Wednesday, June 13, 2007

Canterbury (it's what's really just over the white cliffs of Dover)

OK, so it’s close, but still £50 in a taxi to get to Canterbury from Dover port in the UK. But at least we only had to fork out this ridiculous fare on the way back, because my parents are on a Friends and Family visit for this cruise (it means they get a reduced rate for a full-on cruise, but I can't tell you how much, it's classified!) and their good friend Bob drove them all the way from London to Dover, picked me up after I dropped their bags onboard, and took us all to Canterbury where he left us to have his Sunday off back in South London.
Canterbury is where Chaucer lived and wrote, here's the Chaucer bookshop (he wrote the Canterbury tales, par example) and also home to the second-largest Cathedral in England.

We walked up and down the gorgeous Medieval streets, here's Eric with my Dad, noticing the houses built in “poles”. A pole was a Tudor measurement of length, by which all town dwellings were made, in terraced format. But, because people only had a fixed area of space on the ground, it didn’t mean they couldn’t widen their property on the second and third floors, like this, so you get streets that almost become arches due to the overhang of brick and timber! The only problem in building this way was that often the building on the end of the terrace, due to pressure from the buildings on the other side, would begin to subside outwards and the timber framework would warp, like this (nice one Eric!). My father, a builder and surveyor, is sure that to keep the property from totally collapsing it’s been reinforced some time in the latter part of this century with steel rods under the timber.
We bought aftersun for me, and for Eric, as we’ve both been suffering, from one of my favourite English shops, Boots.
Eric found a few outdoor/hiking stores, and he even shopped for a while, I can prove it.

How many countries can you go to, where the gatehouse to a Cathedral, built originally in 597 (but restored 1070-1077, not sure when the gatehouse arrived on the scene), is now a Starbucks?! Here’s Eric with his macchiato, we’re both a little bemused.
We walked around the Cathedral, noting the spot where Thomas Becket was murdered in 1170. It’s marked by a sculpture of three swords today, and interestingly, the three men who were sent to murder him, stayed in this inn, across the street from the Cathedral, the night before they went to kill him. There's also a spot where Becket's Shrine used to be, but it was destroyed by order of Henry VIII in 1538. Poor man. Here's my Dad, right by where it would've been ("I'm telling you, it was THIS BIG!")
Down in the cript, below the cathedral proper, there are tombs dating back as far as the 600s, in Roman style. This is Eric, leaving the cript, and this is today’s View From a Window, from the cloisters of the cathedral.
Hey, more graffiti from the 1600s! Maybe it’s the graffiti from young monks studying to become men of the cloth, on a break to contemplate in the cloisters.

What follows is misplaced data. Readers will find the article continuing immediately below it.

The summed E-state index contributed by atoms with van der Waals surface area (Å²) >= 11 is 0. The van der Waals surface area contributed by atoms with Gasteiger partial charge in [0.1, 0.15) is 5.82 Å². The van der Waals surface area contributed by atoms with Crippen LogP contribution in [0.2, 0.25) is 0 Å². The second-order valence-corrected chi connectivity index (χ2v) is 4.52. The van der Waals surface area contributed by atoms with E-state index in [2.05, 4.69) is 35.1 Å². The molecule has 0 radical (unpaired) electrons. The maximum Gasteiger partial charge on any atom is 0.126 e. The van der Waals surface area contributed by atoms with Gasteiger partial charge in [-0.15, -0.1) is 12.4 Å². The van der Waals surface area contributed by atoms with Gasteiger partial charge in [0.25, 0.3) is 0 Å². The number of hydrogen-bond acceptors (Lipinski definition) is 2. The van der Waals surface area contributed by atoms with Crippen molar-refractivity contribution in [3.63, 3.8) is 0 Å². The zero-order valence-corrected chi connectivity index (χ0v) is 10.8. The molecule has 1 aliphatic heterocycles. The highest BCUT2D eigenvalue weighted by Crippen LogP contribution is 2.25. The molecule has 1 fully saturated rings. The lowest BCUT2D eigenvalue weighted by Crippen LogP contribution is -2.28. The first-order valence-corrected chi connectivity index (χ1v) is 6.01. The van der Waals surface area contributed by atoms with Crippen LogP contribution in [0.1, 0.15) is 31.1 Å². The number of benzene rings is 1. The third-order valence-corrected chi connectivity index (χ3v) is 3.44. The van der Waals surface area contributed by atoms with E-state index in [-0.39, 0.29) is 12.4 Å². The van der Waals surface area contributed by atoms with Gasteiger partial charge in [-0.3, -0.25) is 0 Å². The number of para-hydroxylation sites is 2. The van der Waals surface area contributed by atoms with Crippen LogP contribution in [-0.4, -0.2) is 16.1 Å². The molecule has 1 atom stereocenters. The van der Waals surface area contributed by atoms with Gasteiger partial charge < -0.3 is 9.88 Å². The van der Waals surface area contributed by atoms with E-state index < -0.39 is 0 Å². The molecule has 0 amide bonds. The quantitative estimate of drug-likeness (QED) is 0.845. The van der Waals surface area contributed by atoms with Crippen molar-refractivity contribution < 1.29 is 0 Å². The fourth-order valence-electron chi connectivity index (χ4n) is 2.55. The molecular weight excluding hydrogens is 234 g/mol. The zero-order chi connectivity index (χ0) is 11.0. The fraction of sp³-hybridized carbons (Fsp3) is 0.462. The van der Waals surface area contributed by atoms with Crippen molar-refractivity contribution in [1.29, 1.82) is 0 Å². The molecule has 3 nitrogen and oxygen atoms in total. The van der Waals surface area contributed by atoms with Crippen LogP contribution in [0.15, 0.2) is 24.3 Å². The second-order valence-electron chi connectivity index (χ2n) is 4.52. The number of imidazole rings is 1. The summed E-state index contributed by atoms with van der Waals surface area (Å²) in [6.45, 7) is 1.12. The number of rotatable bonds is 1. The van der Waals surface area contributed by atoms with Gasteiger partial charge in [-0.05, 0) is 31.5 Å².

The Cathedral has seen many renovations and improvements, such as the extra windows added at the top of the spire, here, to give more light, and the added arches to support the extra height.
It has also been vandalised, heads are cut off many of the tombs, and it has had much of it’s stained glass broken and removed, when the Puritans (who thought idolatry was heinous and wrong) came in and took out whatever was not hidden in time. All that remains today, was what could be hastily removed before the Puritans arrived. In this picture, the oldest frame of glass in the whole cathedral is in the bottom row, in the very centre. It dates from 1100 and shows a young Adam. Today, it apparently costs £12,000 per day to maintain and run Canterbury Cathedral. That's a lot of cleaning!

My Dad is here explaining much of this to Eric and to my Mum. He likes to point. Here’s my Dad pointing. And here, and here. He’s a good pointer.

After the Cathedral, we walked around, and then bought a Cornish pasty for Eric to try, before our proper lunch of fish and chips. Pasties are beautiful, made with steak, onion, gravy, potato and swede inside and shortcrust pastry on the outside.
Here’s a proper English chippy. Curry sauce, check. Deep-fried saveloys in batter, check. Mushy-pea fritters, check. Chips served in cones with wooden sticks, check (I do not know these people, I just photographed them to illustrate my point). Pickled eggs, check.
After a fierce shop in one of mine and my mum’s favourite shop for clothes, Monsoon, it was time to grab our extortionate taxi-ride back to the ship for my rehearsal, and the start of my parent’s “Czars and Kings” cruise. They’ll be joining me to Oslo, Copenhagen, St. Petersburg, Helsinki and Stockholm. Alright!

1 comment:

Ex-Shammickite said...

WoW, you walked around Canterbury all day in Yellow high heels!!! You are truly brave. And BTW, you looked gorgeous in them!!
Whan fun to have M&D with you on the cruise, at a reduced rate too. Now, thinking hard, how can I get one of my sons a job on a fabulous cruise ship....?